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Coronavirus

Getting COVID-19 emails from the Census Bureau? How to tell scams from the real thing

Have you been getting COVID-19 emails from the Census Bureau, or heard about someone receiving messages with coronavirus-related information? While you may be tempted to chalk these communication attempts up as a scam, don’t be so quick to discount them.

It may seem odd to receive COVID-19 emails from the Census Bureau, but it really will be sending them over the next few months. It’s still important to know coronavirus scams are going around and may land in your inbox in the form of a fake Census Bureau email. Tap or click here for 8 tips to avoid coronavirus scams.

Let’s take a look at what the Census Bureau emails will look like along with some of the coronavirus scams that are going around so you can spot the differences.

Census Bureau COVID-19 emails: What are they and what will they look like?

The Census Bureau — which is in charge of taking a headcount and gathering other pertinent information from all homes in the country for the constitutionally mandated census — hasn’t been in the business of sending out emails (at least not in the years prior to 2020).

But, 2020 isn’t like any other census year thanks to the coronavirus pandemic, which has led the Census Bureau to roll out an experimental “Household Pulse Survey.” These emails are to help measure the ways in which COVID-19 is affecting households in the U.S.

According to the Census Bureau website, “The new Household Pulse Survey is designed to deploy quickly, and efficiently collect data on how people’s lives have been impacted by the COVID-19 pandemic. Data will be disseminated in near real-time to inform federal and state response and recovery planning.”

It’s unclear when the surveys will roll out, though it could be as early as this week. What is clear, though, is if you receive an email from the official Census Bureau, it should contain a link to a secure online form for you to fill out. Here’s an example of what the message will look like:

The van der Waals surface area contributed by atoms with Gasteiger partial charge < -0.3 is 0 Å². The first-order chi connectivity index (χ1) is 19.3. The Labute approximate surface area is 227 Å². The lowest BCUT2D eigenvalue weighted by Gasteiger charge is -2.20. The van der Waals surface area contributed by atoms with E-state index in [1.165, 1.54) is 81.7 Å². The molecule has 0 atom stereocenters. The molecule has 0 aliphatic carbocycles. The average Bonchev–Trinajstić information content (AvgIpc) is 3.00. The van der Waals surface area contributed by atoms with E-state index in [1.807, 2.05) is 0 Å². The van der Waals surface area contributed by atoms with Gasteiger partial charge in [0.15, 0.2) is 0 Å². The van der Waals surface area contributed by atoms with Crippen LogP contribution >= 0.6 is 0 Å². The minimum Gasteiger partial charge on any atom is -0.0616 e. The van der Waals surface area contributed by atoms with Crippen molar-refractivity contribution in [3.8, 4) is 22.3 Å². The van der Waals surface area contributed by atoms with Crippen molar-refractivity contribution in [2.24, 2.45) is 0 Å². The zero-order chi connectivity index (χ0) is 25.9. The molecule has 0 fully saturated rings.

It won’t ask you to reply by email with any private information. If it does it’s a sure sign of a scam. Tap or click here to learn how to spot coronavirus scam emails, bogus sites, and alerts.

If you receive one of the Census Bureau emails to participate in the survey, you can expect to answer questions on coronavirus-related issues like:

  • Your employment status and whether it’s been affected by COVID-19
  • Whether you have enough food to eat in your home
  • The amount of time you’ve spent educating your children at home
  • Your mental health status (whether you’ve been suffering from anxiety or depression due to coronavirus)

Participation in the survey is voluntary and questions will be available in both English and Spanish. As with the Census, the information gathered by this survey is supposed to be used to help lawmakers understand how COVID-19 has affected your household overall.

This type of information can help better inform policymakers about what people need and help them decide on what steps to take to handle the crisis. The survey results will also be published weekly on the Census Bureau website.

Census-related coronavirus scams

Now that you know what a Census Bureau email and survey will look like, it’s important to take a look at what some of the common Census-related coronavirus scams look like so you can differentiate between the two. Tap or click here to find out what to watch out for.